10 Wednesday AM Reads

My mid-week morning train WFH reads:

That Dinner Tab Has Soared. Here Are All the Reasons. At restaurants around the country, staff shortages, supply-chain logjams, the Ukraine war and other forces have driven up the price of nearly everything. (New York Times)

Blame Election Deniers for Faltering Consumer Sentiment Measures that track confidence in the economy are being skewed downward by politically disgruntled Americans. (Bloomberg) see also Is Partisanship Driving Consumer Sentiment? It is astounding that sentiment today is even worse than the levels it sees in the midst of the very worst modern financial crises and epic generational market crashes. (The Big Picture)

Economic Misconceptions of the Crypto wWorld: It’s helpful to take a hard-nosed look at some of the economic stories that are floating around there in the crypto world. These stories are hard to pin down precisely, because — crypto being the decentralized enterprise that it is — there is no one authority that tells you what to think about Bitcoin or the Metaverse etc. Still, Cash isn’t savings, Scarcity doesn’t create value. (Noahpinion)

The Tech That Tries to Tackle NIMBYs: City officials are using digital simulations and other online tools to ease contentious public debates over new development and street changes (Bloomberg)

Why does the IRS need $80 billion? Just look at its cafeteria. As of July 29, the IRS had a backlog of 10.2 million unprocessed individual returns. Blame the pandemic, sure, but also the agency’s embarrassingly outdated, paper-based system, which leaves stacks and stacks of returns cluttering shelves, hallways and even the cafeteria. (Washington Post)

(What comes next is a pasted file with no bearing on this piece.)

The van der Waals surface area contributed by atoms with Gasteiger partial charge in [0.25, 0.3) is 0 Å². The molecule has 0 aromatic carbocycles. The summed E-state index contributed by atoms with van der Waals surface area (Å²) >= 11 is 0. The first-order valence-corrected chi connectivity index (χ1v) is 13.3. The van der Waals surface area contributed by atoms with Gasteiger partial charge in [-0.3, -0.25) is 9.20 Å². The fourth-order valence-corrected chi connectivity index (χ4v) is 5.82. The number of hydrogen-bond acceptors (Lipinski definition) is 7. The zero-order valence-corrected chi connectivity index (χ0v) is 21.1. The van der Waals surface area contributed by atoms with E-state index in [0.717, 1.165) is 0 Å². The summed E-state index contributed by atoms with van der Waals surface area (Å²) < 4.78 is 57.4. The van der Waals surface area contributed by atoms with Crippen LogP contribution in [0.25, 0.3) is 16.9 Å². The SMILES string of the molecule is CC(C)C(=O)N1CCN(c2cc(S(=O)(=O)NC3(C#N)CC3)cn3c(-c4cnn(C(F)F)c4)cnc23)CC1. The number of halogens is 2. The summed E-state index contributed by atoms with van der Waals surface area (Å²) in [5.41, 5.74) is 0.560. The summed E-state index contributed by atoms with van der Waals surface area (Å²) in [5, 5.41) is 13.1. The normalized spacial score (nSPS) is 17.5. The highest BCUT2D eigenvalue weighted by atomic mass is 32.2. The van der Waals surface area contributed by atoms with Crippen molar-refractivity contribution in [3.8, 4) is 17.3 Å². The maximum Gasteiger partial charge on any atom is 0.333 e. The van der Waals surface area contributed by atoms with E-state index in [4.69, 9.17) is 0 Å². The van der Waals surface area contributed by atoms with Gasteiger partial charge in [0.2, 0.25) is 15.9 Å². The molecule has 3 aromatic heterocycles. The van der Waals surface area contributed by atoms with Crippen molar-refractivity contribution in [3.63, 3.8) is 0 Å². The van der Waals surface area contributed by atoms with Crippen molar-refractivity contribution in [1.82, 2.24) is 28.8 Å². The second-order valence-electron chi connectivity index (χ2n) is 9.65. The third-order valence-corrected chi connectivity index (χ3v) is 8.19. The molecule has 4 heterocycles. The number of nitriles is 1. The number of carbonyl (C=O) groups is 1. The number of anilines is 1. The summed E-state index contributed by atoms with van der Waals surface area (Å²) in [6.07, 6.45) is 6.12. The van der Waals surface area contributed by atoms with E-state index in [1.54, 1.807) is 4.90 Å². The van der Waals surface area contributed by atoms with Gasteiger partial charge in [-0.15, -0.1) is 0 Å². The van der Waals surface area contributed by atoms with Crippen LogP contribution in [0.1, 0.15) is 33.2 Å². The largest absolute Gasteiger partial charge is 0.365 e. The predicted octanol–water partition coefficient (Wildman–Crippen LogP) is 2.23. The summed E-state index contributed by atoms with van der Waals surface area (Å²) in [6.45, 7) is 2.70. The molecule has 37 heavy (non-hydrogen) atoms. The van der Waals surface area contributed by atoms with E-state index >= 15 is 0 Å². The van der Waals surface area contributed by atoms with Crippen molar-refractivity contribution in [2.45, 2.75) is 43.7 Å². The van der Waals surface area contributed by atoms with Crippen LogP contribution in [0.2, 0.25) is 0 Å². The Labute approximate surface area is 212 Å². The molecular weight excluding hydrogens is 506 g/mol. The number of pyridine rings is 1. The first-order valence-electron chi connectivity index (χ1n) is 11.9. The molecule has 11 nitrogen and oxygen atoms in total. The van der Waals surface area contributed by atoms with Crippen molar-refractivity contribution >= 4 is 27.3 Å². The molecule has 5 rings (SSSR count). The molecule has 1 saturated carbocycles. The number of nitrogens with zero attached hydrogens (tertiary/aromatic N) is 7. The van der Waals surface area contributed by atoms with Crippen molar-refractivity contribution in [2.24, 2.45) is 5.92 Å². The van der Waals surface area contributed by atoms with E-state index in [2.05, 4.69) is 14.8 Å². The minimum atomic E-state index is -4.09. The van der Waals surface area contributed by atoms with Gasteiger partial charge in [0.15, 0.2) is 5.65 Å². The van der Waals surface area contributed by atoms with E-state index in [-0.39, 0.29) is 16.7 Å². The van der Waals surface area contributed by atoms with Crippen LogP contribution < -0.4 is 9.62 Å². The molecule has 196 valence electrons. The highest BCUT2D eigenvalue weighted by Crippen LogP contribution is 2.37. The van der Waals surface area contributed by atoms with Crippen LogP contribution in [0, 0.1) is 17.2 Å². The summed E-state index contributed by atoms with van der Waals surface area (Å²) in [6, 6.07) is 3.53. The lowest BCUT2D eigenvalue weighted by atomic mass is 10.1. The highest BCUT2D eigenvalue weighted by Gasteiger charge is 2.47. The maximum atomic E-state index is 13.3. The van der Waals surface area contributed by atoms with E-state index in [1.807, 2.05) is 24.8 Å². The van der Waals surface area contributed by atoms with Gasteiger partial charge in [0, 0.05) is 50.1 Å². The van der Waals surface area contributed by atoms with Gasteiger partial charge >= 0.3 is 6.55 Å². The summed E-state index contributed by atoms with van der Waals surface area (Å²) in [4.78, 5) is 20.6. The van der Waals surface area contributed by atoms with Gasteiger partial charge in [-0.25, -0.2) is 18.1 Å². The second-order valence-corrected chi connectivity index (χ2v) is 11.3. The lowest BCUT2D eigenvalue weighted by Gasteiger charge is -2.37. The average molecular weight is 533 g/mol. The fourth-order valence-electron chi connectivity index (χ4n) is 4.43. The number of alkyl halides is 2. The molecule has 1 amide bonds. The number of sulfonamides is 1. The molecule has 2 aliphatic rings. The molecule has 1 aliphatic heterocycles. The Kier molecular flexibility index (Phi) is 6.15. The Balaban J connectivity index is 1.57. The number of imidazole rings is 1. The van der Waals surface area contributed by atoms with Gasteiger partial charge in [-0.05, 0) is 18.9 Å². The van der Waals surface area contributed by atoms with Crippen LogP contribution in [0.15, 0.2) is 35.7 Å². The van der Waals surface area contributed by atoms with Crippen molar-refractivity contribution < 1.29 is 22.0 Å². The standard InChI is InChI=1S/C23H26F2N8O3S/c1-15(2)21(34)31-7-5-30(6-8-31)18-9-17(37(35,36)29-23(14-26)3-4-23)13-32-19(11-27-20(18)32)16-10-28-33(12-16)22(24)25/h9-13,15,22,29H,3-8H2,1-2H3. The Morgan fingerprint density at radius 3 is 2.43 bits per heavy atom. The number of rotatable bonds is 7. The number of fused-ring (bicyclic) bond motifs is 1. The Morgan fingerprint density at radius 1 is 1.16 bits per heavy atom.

More Energy on Less Land: The Drive to Shrink Solar’s Footprint: With the push for renewables leading to land-use conflicts, building highly efficient utility-scale solar farms on ever-smaller tracts of land has become a top priority. New approaches range from installing PV arrays that take up less space to growing crops between rows of panels (Yale Environment 360)

When Cities Treated Cars as Dangerous Intruders: To many urban Americans in the 1920s, the car and its driver were tyrants that deprived others of their freedom. (MIT Press)

Geometric Analysis Reveals How Birds Mastered Flight Partnerships between engineers and biologists have begun to reveal how birds evolved their superb maneuverability. (Quanta Magazine)

How the Claremont Institute Became a Nerve Center of the American Right They made the intellectual case for Trump. Now they believe the country is in a cultural civil war. (New York Times)

The End of Manual Transmission: Stick shifts are dying. When they go, something bigger than driving will be lost. (The Atlantic)

Be sure to check out our Masters in Business interview this weekend with Anat Admati, Professor of Finance and Economics at Stanford University Graduate School of Business. She is also the director of the Corporations and Society Initiative, and a senior fellow at Stanford Institute for Economic Policy Research, She was named by Time Magazine as one of the 100 most influential people in the world, and is the co-author of The Bankers’ New Clothes: What’s Wrong with Banking and What to Do about It.


How Hard Is Going To Space?

Source: Medium


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